There are two key steps in diagnosing your allergies. One would be to take a full and thorough medical history, and the the second would be doing actually allergy testing. You are probably wondering why a full medical history would be important. That's simply because when it comes to HUMAN allergies the person's medical history is just as important as the actual testing. The history provides a link between the test results and the actual allergies. The history can help the provider to see what allergies your family might have and to see what certain medications, in or outside settings or food seems to make your symptoms worse. While the provider is taking your history you might be asked about the following:

  • Your overall health
  • Your symptoms and if your immediate family have asthma or allergies such as skin rashes, eczema, hives or hay fever.
  • Your symptoms. They provider will most likely want to know when your symptoms occur( what you are doing and where you are at), how often they happen, what brings them on and what if anything makes your symptoms better. The allergist may also want to know about your home and work environments and eating habits to see if they might lead to your exact allergies.

After the provider has taken a very thorough history, testing will most likely be done. Allergy testing has become the gold standard in the diagnosis of allergies. Blood and skin tests are used to detect a person's sensitivity to common allergens. They can show allergies to things like pollen, dust mites, animals, ragweed, certain foods, latex, certain trees or plants. In most cases skin tests have proven to be the most accurate and preferred way to diagnose a person's allergies. Blood tests are generally ordered less often, but they could be used in cases of severe skin rashes, or if the person can not stop a medication that can possibly interferes with the skin testing. Allergy tests basically give reliable results that confirm information that the provider gathered while taking the medical history.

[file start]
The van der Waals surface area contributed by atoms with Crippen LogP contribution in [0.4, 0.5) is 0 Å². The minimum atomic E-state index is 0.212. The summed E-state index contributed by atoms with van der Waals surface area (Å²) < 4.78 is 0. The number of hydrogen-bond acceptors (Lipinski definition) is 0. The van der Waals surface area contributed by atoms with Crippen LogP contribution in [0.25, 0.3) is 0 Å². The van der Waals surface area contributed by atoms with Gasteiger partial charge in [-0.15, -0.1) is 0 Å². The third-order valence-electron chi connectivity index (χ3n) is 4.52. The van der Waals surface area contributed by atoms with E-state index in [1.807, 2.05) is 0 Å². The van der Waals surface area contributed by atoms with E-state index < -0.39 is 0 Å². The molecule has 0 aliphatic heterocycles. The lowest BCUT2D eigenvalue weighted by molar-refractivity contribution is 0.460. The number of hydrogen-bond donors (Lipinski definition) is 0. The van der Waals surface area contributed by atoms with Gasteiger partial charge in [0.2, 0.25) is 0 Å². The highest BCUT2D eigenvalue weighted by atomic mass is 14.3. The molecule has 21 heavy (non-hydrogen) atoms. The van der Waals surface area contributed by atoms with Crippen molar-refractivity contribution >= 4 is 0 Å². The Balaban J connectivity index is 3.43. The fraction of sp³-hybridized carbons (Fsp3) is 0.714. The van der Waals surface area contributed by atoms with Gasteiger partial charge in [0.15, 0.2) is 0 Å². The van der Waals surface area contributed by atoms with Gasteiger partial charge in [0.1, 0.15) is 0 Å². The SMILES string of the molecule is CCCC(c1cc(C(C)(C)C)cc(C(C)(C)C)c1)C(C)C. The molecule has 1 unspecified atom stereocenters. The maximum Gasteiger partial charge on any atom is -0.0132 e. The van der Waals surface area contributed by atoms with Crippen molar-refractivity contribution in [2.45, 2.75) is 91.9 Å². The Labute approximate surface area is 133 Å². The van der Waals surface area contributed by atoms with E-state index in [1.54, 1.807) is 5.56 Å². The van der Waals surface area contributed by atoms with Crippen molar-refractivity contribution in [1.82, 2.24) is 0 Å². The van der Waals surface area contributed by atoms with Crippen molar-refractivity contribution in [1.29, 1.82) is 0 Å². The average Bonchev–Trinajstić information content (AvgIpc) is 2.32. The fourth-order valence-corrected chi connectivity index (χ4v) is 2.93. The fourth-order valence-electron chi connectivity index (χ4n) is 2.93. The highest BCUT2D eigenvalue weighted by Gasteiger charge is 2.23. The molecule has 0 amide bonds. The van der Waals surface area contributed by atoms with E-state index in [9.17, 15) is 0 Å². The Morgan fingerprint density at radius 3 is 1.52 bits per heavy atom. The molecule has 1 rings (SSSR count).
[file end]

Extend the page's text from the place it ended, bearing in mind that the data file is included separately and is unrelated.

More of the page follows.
After you've had a positive allergy test and you and your provider are aware of what allergens you react to, it is time to develop an individual plan of care. According to the Allergy and Asthma Foundation of America there are many options for treatment depending on the specific allergy and the severity of the allergy/reaction. The foundation states that the treatment of allergies can include: avoiding allergens, medication options and immunotherapy (which can be given as a shot or a tablet placed under the tongue.

You may be thinking what I was when I read through my research, HOW ON EARTH DO I AVOID ALL ALLERGENS THAT IMPACT ME?!?!? That being said the AAFA says that the best way for a person with allergies to prevent allergy symptoms and decreased the required amount of medications is to AVOID your allergens as often as possible. They say that doing this can include removing the source of allergens from home and other places you spend large amounts of time. So if you are allergic to pet dander either remove said pet from the inside of the house or look for hypoallergenic types of animals. They also suggest routine nasal washings to help reduce symptoms brought on by airborne allergens. This can be done by doing a nasal saline rinse using a squeeze bottle or Neti Pot. (Side note if you are going to do nasal rinses you should always use only bottled water or boiled tap water. Never tap water that hasn't been boiled)

If the avoidance technique does not work for you, there are medications available. Not everyone is okay with taking anything for allergies, simply because they don't think it's a big deal. However, not treating your allergies can turn into much bigger and more painful issues like sinus & ear infections. Below you will find a list of classes if medication that can be taken to help with allergy symptoms.

  • Nasal Corticosteroids, aka nose spray- Work by reducing swelling which can cause a stuffy, runny, itchy nose. This option is the most effective for those suffering from nasal allergies.